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Apple details iMac Pro's T2 chip, which handles secure boot, system management, ISP, more

Though it flew largely under the radar, Apple introduced a new custom T2 chip in iMac Pro that combines a number of system controllers into a single secure package. The company detailed what, exactly, the silicon does in an update to its iMac Pro product webpage on Thursday.




In an addendum to the iMac Pro mini-site, buried near the bottom of the page, Apple sheds light on what purpose the T2 serves in the company's fastest all-in-one desktop.

A second-generation design that builds on the MacBook Pro's T1 chip, the T2 has been redesigned to deliver improved operational latitude, ensuring enhanced security and greater system performance.

According to Apple, the chip integrates "several controllers" found in other Mac systems, including a system management controller, image signal processor, audio controller and SSD controller. As noted in previous reports, T2 incorporates a secure enclave and hardware encryption engine, allowing for strong on-chip encryption and, if desired, hardware verification of system-level software.

"The data on your SSD is encrypted using dedicated AES hardware with no effect on the SSD's performance, while keeping the Intel Xeon processor free for your compute tasks." Apple says. "And secure boot ensures that the lowest levels of software aren't tampered with and that only operating system software trusted by Apple loads at startup."

In an early look at iMac Pro, Cabel Sasser, co-founder of Panic, noted the inclusion of new macOS tools that take advantage of the T2 chip's security features.

Specific to the all-in-one is a new "Startup Security Utility" that allows users to turn on a firmware password to prevent their Mac from booting from a different hard drive, CD or DVD without a password. Another function called "Secure Boot" lets users select from a range of security levels, from "Full Security" to "Medium Security" or none.

In addition to providing enhanced user protections, T2 leverages its onboard ISP to handle FaceTime HD tone mapping, exposure control and face detection-based auto exposure and white balance. These functions were tasked to a discrete hardware and software prior to Apple's T-series chips.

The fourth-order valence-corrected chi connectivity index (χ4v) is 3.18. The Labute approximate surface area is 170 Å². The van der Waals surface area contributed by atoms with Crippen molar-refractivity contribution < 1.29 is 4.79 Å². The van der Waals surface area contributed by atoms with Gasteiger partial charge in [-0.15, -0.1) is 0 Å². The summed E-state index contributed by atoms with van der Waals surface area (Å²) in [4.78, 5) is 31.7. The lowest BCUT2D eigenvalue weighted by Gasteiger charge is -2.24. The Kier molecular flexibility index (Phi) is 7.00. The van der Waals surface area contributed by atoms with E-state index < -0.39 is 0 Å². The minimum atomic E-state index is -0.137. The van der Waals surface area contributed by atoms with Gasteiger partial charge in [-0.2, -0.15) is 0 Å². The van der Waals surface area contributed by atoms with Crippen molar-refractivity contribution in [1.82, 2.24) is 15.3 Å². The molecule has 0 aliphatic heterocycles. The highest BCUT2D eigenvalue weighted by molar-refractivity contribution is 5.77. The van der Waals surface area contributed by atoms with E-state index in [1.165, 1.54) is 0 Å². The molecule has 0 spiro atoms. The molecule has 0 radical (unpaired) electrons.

Apple fails to offer further detail on T2's other integrated controllers, though from past custom silicon iterations, it can be assumed that only select audio and system functions are offloaded to the new chip. For example, M-series motion coprocessors found in iOS devices, and now integrated into the A11 Bionic, assist in the recognition of "Hey Siri" commands. Whether the T2 offers similar functionality, or handles more complex audio tasks, is unknown at this time.

Apple debuted iMac Pro at this year's Worldwide Developers Conference in June, promising the desktop would be available to purchase in December. The company made good on those claims today with the launch of iMac Pro models featuring 8- and 10-core Intel Xeon processors. Configurations boasting top-of-the-line 18-core CPUs will ship in February and carry a hefty price tag starting at over $7,000. Shoppers looking for the best deal can save up to $1,055 by shopping through the AppleInsider Price Guide. Apple authorized resellers are currently taking pre-orders for the new iMac Pros, and several will not collect sales tax in most states. No interest financing offers are also available; details can be found here.